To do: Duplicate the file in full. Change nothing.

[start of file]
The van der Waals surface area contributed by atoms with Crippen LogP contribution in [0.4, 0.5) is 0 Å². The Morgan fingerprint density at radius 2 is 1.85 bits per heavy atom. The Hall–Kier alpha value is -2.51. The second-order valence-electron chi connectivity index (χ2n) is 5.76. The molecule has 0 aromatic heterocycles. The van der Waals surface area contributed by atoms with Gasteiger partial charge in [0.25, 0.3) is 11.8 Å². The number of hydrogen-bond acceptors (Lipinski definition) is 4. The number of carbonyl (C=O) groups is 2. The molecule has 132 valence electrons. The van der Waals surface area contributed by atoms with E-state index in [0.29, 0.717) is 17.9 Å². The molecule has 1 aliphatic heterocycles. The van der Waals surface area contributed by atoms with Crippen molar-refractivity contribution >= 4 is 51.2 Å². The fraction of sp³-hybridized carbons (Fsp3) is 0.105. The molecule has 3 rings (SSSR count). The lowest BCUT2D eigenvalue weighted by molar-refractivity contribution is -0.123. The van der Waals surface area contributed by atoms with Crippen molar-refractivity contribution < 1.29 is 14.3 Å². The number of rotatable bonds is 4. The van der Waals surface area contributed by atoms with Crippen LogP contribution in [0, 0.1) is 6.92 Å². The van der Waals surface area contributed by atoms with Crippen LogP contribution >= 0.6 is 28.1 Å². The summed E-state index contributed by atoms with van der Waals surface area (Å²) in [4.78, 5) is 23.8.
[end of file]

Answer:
The van der Waals surface area contributed by atoms with Crippen LogP contribution in [0.4, 0.5) is 0 Å². The Morgan fingerprint density at radius 2 is 1.85 bits per heavy atom. The Hall–Kier alpha value is -2.51. The second-order valence-electron chi connectivity index (χ2n) is 5.76. The molecule has 0 aromatic heterocycles. The van der Waals surface area contributed by atoms with Gasteiger partial charge in [0.25, 0.3) is 11.8 Å². The number of hydrogen-bond acceptors (Lipinski definition) is 4. The number of carbonyl (C=O) groups is 2. The molecule has 132 valence electrons. The van der Waals surface area contributed by atoms with E-state index in [0.29, 0.717) is 17.9 Å². The molecule has 1 aliphatic heterocycles. The van der Waals surface area contributed by atoms with Crippen molar-refractivity contribution >= 4 is 51.2 Å². The fraction of sp³-hybridized carbons (Fsp3) is 0.105. The molecule has 3 rings (SSSR count). The lowest BCUT2D eigenvalue weighted by molar-refractivity contribution is -0.123. The van der Waals surface area contributed by atoms with Crippen molar-refractivity contribution < 1.29 is 14.3 Å². The number of rotatable bonds is 4. The van der Waals surface area contributed by atoms with Crippen LogP contribution in [0, 0.1) is 6.92 Å². The van der Waals surface area contributed by atoms with Crippen LogP contribution >= 0.6 is 28.1 Å². The summed E-state index contributed by atoms with van der Waals surface area (Å²) in [4.78, 5) is 23.8.